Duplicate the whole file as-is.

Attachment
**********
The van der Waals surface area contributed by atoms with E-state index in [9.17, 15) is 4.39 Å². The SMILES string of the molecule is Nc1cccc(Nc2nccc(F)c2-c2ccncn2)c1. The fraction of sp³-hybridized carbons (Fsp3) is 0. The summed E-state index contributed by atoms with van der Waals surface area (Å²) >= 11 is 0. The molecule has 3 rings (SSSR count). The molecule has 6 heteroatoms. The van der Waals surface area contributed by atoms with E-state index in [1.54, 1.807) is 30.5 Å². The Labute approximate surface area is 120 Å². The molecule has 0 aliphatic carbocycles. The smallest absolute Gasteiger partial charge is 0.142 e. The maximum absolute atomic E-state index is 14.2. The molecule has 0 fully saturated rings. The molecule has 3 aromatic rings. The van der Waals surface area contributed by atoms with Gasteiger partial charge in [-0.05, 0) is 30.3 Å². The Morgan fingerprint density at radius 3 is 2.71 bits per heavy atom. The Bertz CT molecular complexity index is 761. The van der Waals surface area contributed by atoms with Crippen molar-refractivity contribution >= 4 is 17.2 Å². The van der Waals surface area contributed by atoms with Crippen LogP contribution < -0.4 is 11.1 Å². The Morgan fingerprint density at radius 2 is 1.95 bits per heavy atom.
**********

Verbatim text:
The van der Waals surface area contributed by atoms with E-state index in [9.17, 15) is 4.39 Å². The SMILES string of the molecule is Nc1cccc(Nc2nccc(F)c2-c2ccncn2)c1. The fraction of sp³-hybridized carbons (Fsp3) is 0. The summed E-state index contributed by atoms with van der Waals surface area (Å²) >= 11 is 0. The molecule has 3 rings (SSSR count). The molecule has 6 heteroatoms. The van der Waals surface area contributed by atoms with E-state index in [1.54, 1.807) is 30.5 Å². The Labute approximate surface area is 120 Å². The molecule has 0 aliphatic carbocycles. The smallest absolute Gasteiger partial charge is 0.142 e. The maximum absolute atomic E-state index is 14.2. The molecule has 0 fully saturated rings. The molecule has 3 aromatic rings. The van der Waals surface area contributed by atoms with Gasteiger partial charge in [-0.05, 0) is 30.3 Å². The Morgan fingerprint density at radius 3 is 2.71 bits per heavy atom. The Bertz CT molecular complexity index is 761. The van der Waals surface area contributed by atoms with Crippen molar-refractivity contribution >= 4 is 17.2 Å². The van der Waals surface area contributed by atoms with Crippen LogP contribution < -0.4 is 11.1 Å². The Morgan fingerprint density at radius 2 is 1.95 bits per heavy atom.